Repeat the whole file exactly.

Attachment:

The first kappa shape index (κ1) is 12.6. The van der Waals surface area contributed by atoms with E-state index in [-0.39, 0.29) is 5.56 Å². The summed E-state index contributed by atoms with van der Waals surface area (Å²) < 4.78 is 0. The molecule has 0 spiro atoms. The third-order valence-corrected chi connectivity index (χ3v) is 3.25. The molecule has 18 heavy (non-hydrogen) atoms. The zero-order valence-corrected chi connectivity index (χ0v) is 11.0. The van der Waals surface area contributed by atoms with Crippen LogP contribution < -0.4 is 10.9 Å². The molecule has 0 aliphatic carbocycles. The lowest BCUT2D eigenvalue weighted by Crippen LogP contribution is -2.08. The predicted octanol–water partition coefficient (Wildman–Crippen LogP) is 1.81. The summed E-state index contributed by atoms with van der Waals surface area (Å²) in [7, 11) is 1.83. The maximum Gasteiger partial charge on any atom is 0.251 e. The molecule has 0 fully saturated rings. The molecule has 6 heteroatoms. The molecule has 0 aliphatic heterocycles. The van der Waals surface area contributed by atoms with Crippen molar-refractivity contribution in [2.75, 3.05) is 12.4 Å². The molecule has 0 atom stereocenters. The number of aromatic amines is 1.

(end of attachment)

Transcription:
The first kappa shape index (κ1) is 12.6. The van der Waals surface area contributed by atoms with E-state index in [-0.39, 0.29) is 5.56 Å². The summed E-state index contributed by atoms with van der Waals surface area (Å²) < 4.78 is 0. The molecule has 0 spiro atoms. The third-order valence-corrected chi connectivity index (χ3v) is 3.25. The molecule has 18 heavy (non-hydrogen) atoms. The zero-order valence-corrected chi connectivity index (χ0v) is 11.0. The van der Waals surface area contributed by atoms with Crippen LogP contribution < -0.4 is 10.9 Å². The molecule has 0 aliphatic carbocycles. The lowest BCUT2D eigenvalue weighted by Crippen LogP contribution is -2.08. The predicted octanol–water partition coefficient (Wildman–Crippen LogP) is 1.81. The summed E-state index contributed by atoms with van der Waals surface area (Å²) in [7, 11) is 1.83. The maximum Gasteiger partial charge on any atom is 0.251 e. The molecule has 0 fully saturated rings. The molecule has 6 heteroatoms. The molecule has 0 aliphatic heterocycles. The van der Waals surface area contributed by atoms with Crippen molar-refractivity contribution in [2.75, 3.05) is 12.4 Å². The molecule has 0 atom stereocenters. The number of aromatic amines is 1.